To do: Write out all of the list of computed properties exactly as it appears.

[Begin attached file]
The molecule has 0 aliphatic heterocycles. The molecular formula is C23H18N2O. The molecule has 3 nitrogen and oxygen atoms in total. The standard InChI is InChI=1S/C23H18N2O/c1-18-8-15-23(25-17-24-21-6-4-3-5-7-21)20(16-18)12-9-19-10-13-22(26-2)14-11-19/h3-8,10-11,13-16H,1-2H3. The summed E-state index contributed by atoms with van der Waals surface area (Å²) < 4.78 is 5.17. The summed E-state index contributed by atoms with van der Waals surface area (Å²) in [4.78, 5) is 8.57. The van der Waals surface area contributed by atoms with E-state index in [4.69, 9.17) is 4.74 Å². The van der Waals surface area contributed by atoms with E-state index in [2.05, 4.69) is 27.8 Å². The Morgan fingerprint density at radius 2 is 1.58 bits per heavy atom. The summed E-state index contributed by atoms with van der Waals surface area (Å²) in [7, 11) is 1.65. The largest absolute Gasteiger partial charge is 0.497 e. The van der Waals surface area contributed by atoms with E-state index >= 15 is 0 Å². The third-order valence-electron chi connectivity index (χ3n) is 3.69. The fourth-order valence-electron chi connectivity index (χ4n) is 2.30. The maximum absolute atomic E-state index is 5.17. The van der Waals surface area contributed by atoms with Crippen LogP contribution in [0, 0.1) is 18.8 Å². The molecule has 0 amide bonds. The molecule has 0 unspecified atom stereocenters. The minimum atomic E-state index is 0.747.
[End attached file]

The molecule has 0 aliphatic heterocycles. The molecular formula is C23H18N2O. The molecule has 3 nitrogen and oxygen atoms in total. The standard InChI is InChI=1S/C23H18N2O/c1-18-8-15-23(25-17-24-21-6-4-3-5-7-21)20(16-18)12-9-19-10-13-22(26-2)14-11-19/h3-8,10-11,13-16H,1-2H3. The summed E-state index contributed by atoms with van der Waals surface area (Å²) < 4.78 is 5.17. The summed E-state index contributed by atoms with van der Waals surface area (Å²) in [4.78, 5) is 8.57. The van der Waals surface area contributed by atoms with E-state index in [4.69, 9.17) is 4.74 Å². The van der Waals surface area contributed by atoms with E-state index in [2.05, 4.69) is 27.8 Å². The Morgan fingerprint density at radius 2 is 1.58 bits per heavy atom. The summed E-state index contributed by atoms with van der Waals surface area (Å²) in [7, 11) is 1.65. The largest absolute Gasteiger partial charge is 0.497 e. The van der Waals surface area contributed by atoms with E-state index >= 15 is 0 Å². The third-order valence-electron chi connectivity index (χ3n) is 3.69. The fourth-order valence-electron chi connectivity index (χ4n) is 2.30. The maximum absolute atomic E-state index is 5.17. The van der Waals surface area contributed by atoms with Crippen LogP contribution in [0, 0.1) is 18.8 Å². The molecule has 0 amide bonds. The molecule has 0 unspecified atom stereocenters. The minimum atomic E-state index is 0.747.